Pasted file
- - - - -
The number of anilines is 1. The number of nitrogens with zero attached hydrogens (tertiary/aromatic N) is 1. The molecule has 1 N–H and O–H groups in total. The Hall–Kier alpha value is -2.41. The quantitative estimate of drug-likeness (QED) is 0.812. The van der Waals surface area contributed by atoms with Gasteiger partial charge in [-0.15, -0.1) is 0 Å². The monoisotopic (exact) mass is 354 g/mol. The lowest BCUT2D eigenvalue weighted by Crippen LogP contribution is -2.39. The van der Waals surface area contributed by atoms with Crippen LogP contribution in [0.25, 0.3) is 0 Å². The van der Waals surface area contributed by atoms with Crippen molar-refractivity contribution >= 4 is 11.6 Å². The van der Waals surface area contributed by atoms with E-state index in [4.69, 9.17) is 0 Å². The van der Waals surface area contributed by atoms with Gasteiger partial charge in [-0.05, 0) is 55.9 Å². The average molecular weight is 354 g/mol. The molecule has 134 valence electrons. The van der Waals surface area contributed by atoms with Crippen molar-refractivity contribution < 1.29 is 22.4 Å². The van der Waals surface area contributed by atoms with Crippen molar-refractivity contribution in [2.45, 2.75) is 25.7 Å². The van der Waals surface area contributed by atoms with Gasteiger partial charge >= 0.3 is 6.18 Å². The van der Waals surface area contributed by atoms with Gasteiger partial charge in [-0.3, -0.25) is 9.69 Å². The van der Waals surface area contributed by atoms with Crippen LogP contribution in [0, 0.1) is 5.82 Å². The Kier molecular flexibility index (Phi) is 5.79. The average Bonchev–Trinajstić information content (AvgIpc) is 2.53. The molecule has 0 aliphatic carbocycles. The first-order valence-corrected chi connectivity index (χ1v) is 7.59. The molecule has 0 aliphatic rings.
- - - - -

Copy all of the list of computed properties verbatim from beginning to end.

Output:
The number of anilines is 1. The number of nitrogens with zero attached hydrogens (tertiary/aromatic N) is 1. The molecule has 1 N–H and O–H groups in total. The Hall–Kier alpha value is -2.41. The quantitative estimate of drug-likeness (QED) is 0.812. The van der Waals surface area contributed by atoms with Gasteiger partial charge in [-0.15, -0.1) is 0 Å². The monoisotopic (exact) mass is 354 g/mol. The lowest BCUT2D eigenvalue weighted by Crippen LogP contribution is -2.39. The van der Waals surface area contributed by atoms with Crippen LogP contribution in [0.25, 0.3) is 0 Å². The van der Waals surface area contributed by atoms with Crippen molar-refractivity contribution >= 4 is 11.6 Å². The van der Waals surface area contributed by atoms with E-state index in [4.69, 9.17) is 0 Å². The van der Waals surface area contributed by atoms with Gasteiger partial charge in [-0.05, 0) is 55.9 Å². The average molecular weight is 354 g/mol. The molecule has 134 valence electrons. The van der Waals surface area contributed by atoms with Crippen molar-refractivity contribution < 1.29 is 22.4 Å². The van der Waals surface area contributed by atoms with Crippen molar-refractivity contribution in [2.45, 2.75) is 25.7 Å². The van der Waals surface area contributed by atoms with Gasteiger partial charge >= 0.3 is 6.18 Å². The van der Waals surface area contributed by atoms with Gasteiger partial charge in [-0.3, -0.25) is 9.69 Å². The van der Waals surface area contributed by atoms with Crippen LogP contribution in [0, 0.1) is 5.82 Å². The Kier molecular flexibility index (Phi) is 5.79. The average Bonchev–Trinajstić information content (AvgIpc) is 2.53. The molecule has 0 aliphatic carbocycles. The first-order valence-corrected chi connectivity index (χ1v) is 7.59. The molecule has 0 aliphatic rings.